Carver teacher shapes landscape at her school


Erin Woodby became an educator because she finds joy in helping others learn about the world around them and seeing them grow in their knowledge and understanding. Both of Woodby’s parents are educators – her father was a teacher who worked in administration for CCPS, her mother a diabetes educator – and she said they instilled in her a passion for learning at a very young age.

Erin Woodby

Woodby, who is in her 17th year of teaching, is currently the instructional designer at Carver College and Career Academy. She has been at Carver for nine years, and prior to that, she spent eight years as an earth science teacher at Clover Hill High School.

This is Woodby’s first year as an instructional designer, and she applied for that position after recalling the words of one of her geology professors who told her the best geologists are those who see and work with the most rocks.

“As an earth science teacher, I had many of my colleagues come to me asking for help with using technology in their classrooms, so I felt that applying for this position was a natural step. Plus, I was looking to challenge myself and continue my own education,” Woodby said. “As an instructional designer, I work with educators helping them to better use technology in their instruction and to also help educators develop lessons, both with and without technology, for content in their curriculum. I am here to support educators.”

Woodby has only taught high school, and she said that is where she feels she is meant to be. Although she’s enjoyed younger students and has worked one-on-one or in small groups with them, Woodby said elementary and middle school educators are rock stars to work with younger students all day.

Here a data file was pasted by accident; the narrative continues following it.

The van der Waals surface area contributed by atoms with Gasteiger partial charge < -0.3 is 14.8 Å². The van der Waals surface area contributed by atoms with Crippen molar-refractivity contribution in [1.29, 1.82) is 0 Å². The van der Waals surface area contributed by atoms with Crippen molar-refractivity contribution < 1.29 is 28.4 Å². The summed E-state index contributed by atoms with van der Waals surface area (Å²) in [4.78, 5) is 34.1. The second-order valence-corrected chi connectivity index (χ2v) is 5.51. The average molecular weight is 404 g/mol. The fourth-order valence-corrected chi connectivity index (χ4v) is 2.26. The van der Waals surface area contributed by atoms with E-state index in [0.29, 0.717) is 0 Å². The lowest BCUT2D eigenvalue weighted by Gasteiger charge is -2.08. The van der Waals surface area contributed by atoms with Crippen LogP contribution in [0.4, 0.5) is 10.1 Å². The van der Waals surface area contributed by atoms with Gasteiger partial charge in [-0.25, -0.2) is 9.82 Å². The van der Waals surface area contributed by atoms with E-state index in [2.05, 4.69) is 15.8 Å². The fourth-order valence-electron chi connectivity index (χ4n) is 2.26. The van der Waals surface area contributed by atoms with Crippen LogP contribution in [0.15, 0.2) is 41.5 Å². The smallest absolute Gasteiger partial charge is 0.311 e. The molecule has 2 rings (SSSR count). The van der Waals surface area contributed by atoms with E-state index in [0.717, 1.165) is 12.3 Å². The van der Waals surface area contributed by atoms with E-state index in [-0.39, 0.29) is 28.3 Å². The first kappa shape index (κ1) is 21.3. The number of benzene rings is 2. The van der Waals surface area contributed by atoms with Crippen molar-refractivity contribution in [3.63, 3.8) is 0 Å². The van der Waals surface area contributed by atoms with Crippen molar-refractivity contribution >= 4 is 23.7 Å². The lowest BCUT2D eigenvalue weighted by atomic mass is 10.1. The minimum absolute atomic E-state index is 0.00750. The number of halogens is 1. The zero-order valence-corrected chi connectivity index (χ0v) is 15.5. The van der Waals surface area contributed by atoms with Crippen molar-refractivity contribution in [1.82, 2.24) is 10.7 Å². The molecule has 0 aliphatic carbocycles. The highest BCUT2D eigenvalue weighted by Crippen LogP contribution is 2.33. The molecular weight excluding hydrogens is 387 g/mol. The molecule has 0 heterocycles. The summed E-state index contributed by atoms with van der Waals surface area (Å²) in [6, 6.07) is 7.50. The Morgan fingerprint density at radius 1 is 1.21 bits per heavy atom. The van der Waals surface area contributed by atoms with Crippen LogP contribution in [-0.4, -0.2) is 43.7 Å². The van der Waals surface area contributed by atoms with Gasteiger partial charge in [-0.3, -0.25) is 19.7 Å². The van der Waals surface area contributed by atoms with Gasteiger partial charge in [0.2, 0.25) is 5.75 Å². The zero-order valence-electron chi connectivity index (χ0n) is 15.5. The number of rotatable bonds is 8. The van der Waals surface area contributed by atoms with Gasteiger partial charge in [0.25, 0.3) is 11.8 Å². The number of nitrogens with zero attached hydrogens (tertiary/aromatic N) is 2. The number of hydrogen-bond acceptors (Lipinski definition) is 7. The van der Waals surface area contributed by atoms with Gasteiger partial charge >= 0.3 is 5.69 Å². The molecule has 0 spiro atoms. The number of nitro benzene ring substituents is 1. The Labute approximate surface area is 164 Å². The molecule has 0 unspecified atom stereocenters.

Woodby said seeing her students become successful adults and use what they know is the greatest gift she can receive as an educator.

“My favorite part of being a teacher is really seeing that a-ha moment’ on a student’s face, [that]light bulb of understanding, and then the interest to ask more questions and dive deeper,” Woodby said. “Also [it’s good] knowing that [the students]and I have built a relationship where they feel comfortable enough with me to ask their questions, but know that I’m going to push them to find their own answer.”

Finding resources, helping teachers, and troubleshooting have been Woodby’s focus due to the pandemic and in preparation for the current school year, she created training for her staff on how to set up Canvas courses to be both easy for them and their students to use. Preparing virtual learning classes has been a challenge for teachers, and Woodby said she wants to do everything she can to make their jobs easier.

Woodby, a recent Teacher of the Year recipient, said she was humbled at being chosen by her colleagues and she learns from them just as much they learn from her. Her goal has always been to pass on knowledge to her students and she said it is important for them to feel heard.

“I try to give respect and listen to my students. It’s important to me that they feel … they are heard. I try to stay positive but be real and honest with my answers to them,” Woodby said. “It’s important to me to be able to reach students on their level of understanding to help them grow. Oh, and [to have]a whole lot of patience.”


About Author

Comments are closed.